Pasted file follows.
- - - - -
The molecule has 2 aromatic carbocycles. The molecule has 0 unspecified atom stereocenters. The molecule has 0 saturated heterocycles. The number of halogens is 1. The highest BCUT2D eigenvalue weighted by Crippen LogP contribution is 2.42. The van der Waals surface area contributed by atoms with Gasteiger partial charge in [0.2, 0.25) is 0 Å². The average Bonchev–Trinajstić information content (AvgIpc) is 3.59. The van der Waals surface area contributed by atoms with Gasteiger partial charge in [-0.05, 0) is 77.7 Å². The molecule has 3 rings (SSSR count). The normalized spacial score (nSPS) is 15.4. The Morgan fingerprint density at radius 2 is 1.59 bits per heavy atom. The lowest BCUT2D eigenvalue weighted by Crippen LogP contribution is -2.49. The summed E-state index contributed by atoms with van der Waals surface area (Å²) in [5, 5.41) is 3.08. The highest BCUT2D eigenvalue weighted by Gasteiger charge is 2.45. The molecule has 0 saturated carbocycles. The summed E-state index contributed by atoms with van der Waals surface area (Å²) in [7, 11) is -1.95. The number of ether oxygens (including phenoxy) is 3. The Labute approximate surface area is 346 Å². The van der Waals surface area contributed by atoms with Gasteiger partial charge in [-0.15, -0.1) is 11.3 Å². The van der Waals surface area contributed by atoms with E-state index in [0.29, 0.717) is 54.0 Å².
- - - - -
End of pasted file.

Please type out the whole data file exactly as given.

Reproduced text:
The molecule has 2 aromatic carbocycles. The molecule has 0 unspecified atom stereocenters. The molecule has 0 saturated heterocycles. The number of halogens is 1. The highest BCUT2D eigenvalue weighted by Crippen LogP contribution is 2.42. The van der Waals surface area contributed by atoms with Gasteiger partial charge in [0.2, 0.25) is 0 Å². The average Bonchev–Trinajstić information content (AvgIpc) is 3.59. The van der Waals surface area contributed by atoms with Gasteiger partial charge in [-0.05, 0) is 77.7 Å². The molecule has 3 rings (SSSR count). The normalized spacial score (nSPS) is 15.4. The Morgan fingerprint density at radius 2 is 1.59 bits per heavy atom. The lowest BCUT2D eigenvalue weighted by Crippen LogP contribution is -2.49. The summed E-state index contributed by atoms with van der Waals surface area (Å²) in [5, 5.41) is 3.08. The highest BCUT2D eigenvalue weighted by Gasteiger charge is 2.45. The molecule has 0 saturated carbocycles. The summed E-state index contributed by atoms with van der Waals surface area (Å²) in [7, 11) is -1.95. The number of ether oxygens (including phenoxy) is 3. The Labute approximate surface area is 346 Å². The van der Waals surface area contributed by atoms with Gasteiger partial charge in [-0.15, -0.1) is 11.3 Å². The van der Waals surface area contributed by atoms with E-state index in [0.29, 0.717) is 54.0 Å².